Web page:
This exhibition attempts to cite the western literature to interpret the Chinese literati landscape paintings through the narratives of Shangri-La, Utopia and Paradise, whichever described a perfect nation that developed in individuals imagination. Traditionally, the Chinese landscape paintings tended to be pure, without narrative themes or distinctive figural subjects. The viewers were expected to admire the brushwork, the touch of the individual artists, which was taken to express their personality and cultivation. The landscape paintings created by Simon Yung also inherited a similar tradition and presented a harmony between reality and illusion.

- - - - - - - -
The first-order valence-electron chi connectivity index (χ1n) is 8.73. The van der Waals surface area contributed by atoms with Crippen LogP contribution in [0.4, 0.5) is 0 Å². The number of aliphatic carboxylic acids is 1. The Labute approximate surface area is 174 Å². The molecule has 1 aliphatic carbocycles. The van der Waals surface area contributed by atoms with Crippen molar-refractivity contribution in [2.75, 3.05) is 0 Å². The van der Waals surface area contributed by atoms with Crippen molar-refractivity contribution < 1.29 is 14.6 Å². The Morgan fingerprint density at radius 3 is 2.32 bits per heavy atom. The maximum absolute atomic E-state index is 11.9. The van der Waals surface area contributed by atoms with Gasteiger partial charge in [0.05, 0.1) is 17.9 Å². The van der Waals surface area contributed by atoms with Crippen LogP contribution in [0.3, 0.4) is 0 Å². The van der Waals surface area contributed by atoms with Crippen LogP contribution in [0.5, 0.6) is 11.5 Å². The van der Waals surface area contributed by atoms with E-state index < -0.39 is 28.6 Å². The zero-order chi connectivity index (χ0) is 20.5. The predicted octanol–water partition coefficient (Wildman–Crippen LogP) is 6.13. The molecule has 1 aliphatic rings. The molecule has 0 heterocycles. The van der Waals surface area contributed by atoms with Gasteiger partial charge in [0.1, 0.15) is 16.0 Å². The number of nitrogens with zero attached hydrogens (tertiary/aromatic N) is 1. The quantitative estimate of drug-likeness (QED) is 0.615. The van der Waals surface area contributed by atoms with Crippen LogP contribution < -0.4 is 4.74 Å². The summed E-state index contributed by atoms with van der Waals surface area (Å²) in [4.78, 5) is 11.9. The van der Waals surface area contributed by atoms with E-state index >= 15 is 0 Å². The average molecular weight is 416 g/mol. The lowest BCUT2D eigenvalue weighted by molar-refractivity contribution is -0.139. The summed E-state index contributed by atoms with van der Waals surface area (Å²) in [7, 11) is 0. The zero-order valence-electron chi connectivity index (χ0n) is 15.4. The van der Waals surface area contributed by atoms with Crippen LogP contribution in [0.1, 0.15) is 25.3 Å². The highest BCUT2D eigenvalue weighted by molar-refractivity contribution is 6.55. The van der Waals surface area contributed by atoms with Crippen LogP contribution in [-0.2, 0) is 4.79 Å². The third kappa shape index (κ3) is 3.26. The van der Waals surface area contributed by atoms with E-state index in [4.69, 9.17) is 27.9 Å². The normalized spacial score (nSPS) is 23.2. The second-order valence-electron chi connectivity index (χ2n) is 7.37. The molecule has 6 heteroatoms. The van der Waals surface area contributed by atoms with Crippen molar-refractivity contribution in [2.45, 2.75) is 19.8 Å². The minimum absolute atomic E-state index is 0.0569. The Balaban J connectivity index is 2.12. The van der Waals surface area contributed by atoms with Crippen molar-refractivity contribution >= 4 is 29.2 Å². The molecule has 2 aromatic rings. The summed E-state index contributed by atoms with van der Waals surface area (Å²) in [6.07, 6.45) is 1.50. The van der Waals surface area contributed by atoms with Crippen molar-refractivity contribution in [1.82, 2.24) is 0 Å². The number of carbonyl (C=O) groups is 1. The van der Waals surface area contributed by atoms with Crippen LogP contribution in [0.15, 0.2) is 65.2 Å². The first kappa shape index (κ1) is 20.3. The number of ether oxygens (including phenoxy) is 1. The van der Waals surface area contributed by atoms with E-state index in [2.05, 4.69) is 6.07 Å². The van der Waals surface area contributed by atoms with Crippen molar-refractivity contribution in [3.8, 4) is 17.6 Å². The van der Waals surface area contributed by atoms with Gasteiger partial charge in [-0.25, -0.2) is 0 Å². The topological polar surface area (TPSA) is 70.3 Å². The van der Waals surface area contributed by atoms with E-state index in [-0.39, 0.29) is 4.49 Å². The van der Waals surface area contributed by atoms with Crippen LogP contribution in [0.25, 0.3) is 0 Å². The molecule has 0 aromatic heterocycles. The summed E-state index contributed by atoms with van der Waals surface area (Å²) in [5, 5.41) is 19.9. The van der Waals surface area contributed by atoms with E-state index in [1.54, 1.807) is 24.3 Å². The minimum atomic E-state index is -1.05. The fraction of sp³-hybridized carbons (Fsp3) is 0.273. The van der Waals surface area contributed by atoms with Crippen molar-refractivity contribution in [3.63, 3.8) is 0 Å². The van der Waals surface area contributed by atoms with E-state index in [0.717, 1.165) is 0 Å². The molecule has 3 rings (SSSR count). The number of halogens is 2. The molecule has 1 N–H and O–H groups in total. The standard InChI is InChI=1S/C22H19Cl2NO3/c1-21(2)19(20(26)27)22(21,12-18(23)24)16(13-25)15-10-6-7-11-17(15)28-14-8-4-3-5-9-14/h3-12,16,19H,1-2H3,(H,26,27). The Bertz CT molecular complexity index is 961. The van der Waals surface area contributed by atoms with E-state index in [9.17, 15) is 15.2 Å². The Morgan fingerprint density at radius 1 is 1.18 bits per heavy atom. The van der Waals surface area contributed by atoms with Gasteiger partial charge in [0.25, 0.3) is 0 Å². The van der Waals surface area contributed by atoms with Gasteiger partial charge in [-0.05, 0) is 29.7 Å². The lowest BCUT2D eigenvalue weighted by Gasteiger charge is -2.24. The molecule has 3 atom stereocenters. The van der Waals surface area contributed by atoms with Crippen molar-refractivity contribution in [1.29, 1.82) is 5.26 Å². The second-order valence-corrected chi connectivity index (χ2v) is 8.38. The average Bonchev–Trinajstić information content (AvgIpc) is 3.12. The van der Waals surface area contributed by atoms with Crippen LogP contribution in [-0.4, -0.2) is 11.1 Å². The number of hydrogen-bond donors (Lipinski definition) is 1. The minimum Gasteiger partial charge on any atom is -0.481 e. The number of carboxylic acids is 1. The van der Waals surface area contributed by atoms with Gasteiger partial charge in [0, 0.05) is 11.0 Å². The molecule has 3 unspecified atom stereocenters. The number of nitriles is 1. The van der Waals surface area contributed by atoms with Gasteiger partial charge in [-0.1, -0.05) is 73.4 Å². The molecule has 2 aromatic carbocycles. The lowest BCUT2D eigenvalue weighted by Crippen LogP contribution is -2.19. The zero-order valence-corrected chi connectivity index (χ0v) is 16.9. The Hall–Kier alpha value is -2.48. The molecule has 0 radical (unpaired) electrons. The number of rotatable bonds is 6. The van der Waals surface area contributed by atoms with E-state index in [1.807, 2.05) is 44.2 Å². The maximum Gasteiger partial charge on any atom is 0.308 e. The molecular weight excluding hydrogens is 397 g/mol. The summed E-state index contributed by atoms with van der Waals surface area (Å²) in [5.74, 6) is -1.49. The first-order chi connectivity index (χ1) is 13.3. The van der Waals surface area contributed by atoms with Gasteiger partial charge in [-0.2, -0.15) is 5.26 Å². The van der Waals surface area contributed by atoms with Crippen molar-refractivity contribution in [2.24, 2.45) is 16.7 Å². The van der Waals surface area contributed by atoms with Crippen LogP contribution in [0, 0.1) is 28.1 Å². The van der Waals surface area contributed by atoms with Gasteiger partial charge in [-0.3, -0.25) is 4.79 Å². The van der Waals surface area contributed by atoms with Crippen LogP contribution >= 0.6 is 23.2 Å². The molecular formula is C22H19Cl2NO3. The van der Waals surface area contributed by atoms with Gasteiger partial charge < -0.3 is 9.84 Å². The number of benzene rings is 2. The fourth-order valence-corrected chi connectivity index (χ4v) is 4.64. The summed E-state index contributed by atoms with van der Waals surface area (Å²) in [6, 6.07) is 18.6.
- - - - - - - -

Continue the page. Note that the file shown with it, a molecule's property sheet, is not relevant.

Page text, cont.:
Three dimensions of utopian landscapes constituted here: Looking for Shangri-La opens the intro of the journey in searching a wonderland. People unexpectedly found a Shangri-la and believed it is the heaven they purse. When people realise the life in Shangri-la was never worse but never better, Yearn for Utopia appears for a better solution – Utopia establishes an imagined nation that possesses highly desirable or nearly perfect qualities for its citizens. It is perhaps the ideal status in balancing idealism and realism. People pretended they could live happily in the utopia forever until they got lost in there. Lost in Paradise debunks the fantasy of heaven, and people started to seek salvation; they are also approaching the utopia when looking for salvation.